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Small Businesses Seek Fair Fight for Contracts

Small-business advocates want the government to revise size standards for companies and eliminate fraud in the competition for contracts.

By Jim Wyss
Miami Herald
June 9, 2005

In the high-stakes battle for government contracts, Jorge Quadreny rarely bothers to get into the ring.

It's not that the president of Custom Copy & Printing fears a fight, but he knows when he's punching above his weight. Under government rules, any quick-printing shop with 500 or fewer employees qualifies for small-business contracts. That puts him and the six-person staff at his Doral company at a real disadvantage against larger ''small'' firms.

''Five hundred employees is not a small business,'' he said. ``Small is me.''

Exactly how the government defines small business is the focus of public hearings that the Small Business Administration is holding across the nation this month.

That definition is particularly important in Florida, where about 90 percent of all firms have fewer than 20 employees and a full 99 percent have fewer than 500 -- making them small under the SBA's broadest guidelines.

More is at stake than just semantics. Federal policy requires that 23 percent of all prime government contracts be earmarked for small businesses. In fiscal year 2003, the small-business share amounted to about $65 billion.

That's why an increasingly vocal group of advocates says the government needs to rein in its size standards and clamp down on fraud to make sure such contracts are really going to the small businesses for which they are intended.


According to the SBA's Office of Advocacy, large businesses erroneously won $2 billion worth of contracts set aside for small companies in fiscal year 2002. Its report also said that of the country's top 1,000 small-business contractors, 44 were large firms, including such heavy-hitters as San Diego's Titan Corp., a military contractor, and aerospace giant Raytheon.

''These are Fortune 500 companies and the SBA tries to tell people that [the contract awards] were the result of them outgrowing their size standards or data entry errors,'' said Lloyd Chapman, the president of the American Small Business League and one of the SBA's most outspoken critics. ``Right now, most federal small-business contracts are still going to some very, very large companies and the SBA isn't doing anything about it.''

Part of the solution is to simplify size standards and eliminate loopholes, he says.

The American Small Business League will have a representative at the SBA's public hearing in Atlanta today, the fourth stop on the SBA's national tour and the closest the debate will come to Florida. The organization wants the government to set 100 employees as the absolute ceiling for a company to be defined as a small business in a nonmanufacturing industry. If the cap were adopted, 97 percent of Florida firms would still be eligible for small-business loans and special contracts.

But the business community doesn't fit neatly into a one-size-fits-all world, says Gary Jackson, SBA assistant administrator for size standards in Washington, D.C.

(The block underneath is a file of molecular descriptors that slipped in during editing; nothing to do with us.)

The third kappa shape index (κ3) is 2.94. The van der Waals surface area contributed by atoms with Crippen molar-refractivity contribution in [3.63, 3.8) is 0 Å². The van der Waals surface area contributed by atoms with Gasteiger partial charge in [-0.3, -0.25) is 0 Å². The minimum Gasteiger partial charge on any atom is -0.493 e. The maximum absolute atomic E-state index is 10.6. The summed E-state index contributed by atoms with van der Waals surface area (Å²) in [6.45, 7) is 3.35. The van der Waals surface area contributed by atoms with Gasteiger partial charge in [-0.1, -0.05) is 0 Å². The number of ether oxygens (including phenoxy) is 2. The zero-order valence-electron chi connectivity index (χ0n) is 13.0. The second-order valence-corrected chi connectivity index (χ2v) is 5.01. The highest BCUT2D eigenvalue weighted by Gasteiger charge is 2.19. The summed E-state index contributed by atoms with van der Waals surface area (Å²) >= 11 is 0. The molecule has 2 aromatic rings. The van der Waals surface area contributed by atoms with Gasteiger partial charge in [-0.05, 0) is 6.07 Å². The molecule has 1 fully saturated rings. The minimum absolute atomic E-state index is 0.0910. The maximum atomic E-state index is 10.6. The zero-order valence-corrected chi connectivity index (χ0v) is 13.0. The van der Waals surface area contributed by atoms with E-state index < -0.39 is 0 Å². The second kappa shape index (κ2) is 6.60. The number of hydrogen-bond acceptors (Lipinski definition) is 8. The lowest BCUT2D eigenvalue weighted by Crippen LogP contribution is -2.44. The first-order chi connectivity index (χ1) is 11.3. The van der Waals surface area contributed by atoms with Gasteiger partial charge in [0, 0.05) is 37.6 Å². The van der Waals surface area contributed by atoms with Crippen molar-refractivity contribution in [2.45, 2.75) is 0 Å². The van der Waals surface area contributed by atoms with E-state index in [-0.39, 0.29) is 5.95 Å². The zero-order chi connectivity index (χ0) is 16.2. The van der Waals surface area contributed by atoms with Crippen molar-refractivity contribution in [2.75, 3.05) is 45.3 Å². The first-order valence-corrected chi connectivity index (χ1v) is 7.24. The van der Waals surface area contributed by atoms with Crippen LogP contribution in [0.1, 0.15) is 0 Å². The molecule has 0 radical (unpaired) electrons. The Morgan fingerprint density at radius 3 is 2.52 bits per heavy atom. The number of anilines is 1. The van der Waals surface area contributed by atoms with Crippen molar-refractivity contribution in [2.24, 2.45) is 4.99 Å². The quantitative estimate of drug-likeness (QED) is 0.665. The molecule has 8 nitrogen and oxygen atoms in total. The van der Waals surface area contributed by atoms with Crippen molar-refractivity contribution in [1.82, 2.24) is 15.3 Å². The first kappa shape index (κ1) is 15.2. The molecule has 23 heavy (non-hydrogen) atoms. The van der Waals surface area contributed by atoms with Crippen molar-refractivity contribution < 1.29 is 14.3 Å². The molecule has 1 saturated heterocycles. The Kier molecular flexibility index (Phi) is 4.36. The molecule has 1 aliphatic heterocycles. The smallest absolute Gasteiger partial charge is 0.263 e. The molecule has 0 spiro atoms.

''SBA programs are trying to help a wide range of businesses -- everything from startups that may have a handful of employees to companies that are growing and building infrastructure but still haven't reached a point that they're competitive with the largest of companies,'' he said.

The SBA has 37 different definitions for ''small'' depending on the industry. In general, for a manufacturing company to be considered small it may employ no more than 500 to 1,000 employees -- depending on the industry. Jobs at nonmanufacturing companies are capped at 100 employees for most SBA programs, but set at 500 when it comes time to compete for small-business contracts.

But Jackson admits the system isn't perfect. In the case of Quadreny's Custom Copy & Printing, for example, only 15 of the nation's 7,949 quick-printing shops are considered large. That means considerable competition in the small-business category.

''There are some industries where their coverage is very broad, and in those situations it makes it tough to find the right balance,'' Jackson said. ``But we're trying to address those unique situations.''


The government has also taken steps to crack down on fraud. In 2003, the SBA purged about 90,000 companies from its Dynamic Small Business Search website, www.ccr.gov, where contractors go shopping for vendors, because they were not updated. And it continues to scour the site for offenders.

The SBA hearings wind up at the end of the month. If the SBA does decide to adopt new size standards, the rules probably won't go into effect until 2006, Jackson said. And even then, they are likely to include a grandfather clause that could give companies whose small-business status is revoked a five-year window to keep competing for contracts.

But, Chapman says, that may be too little too late: ``Are large businesses getting small-business orders today? Yes. And will they get them next year? Yes. Will large businesses get those contracts for another five years? Yes. And small business can't handle another five years.''



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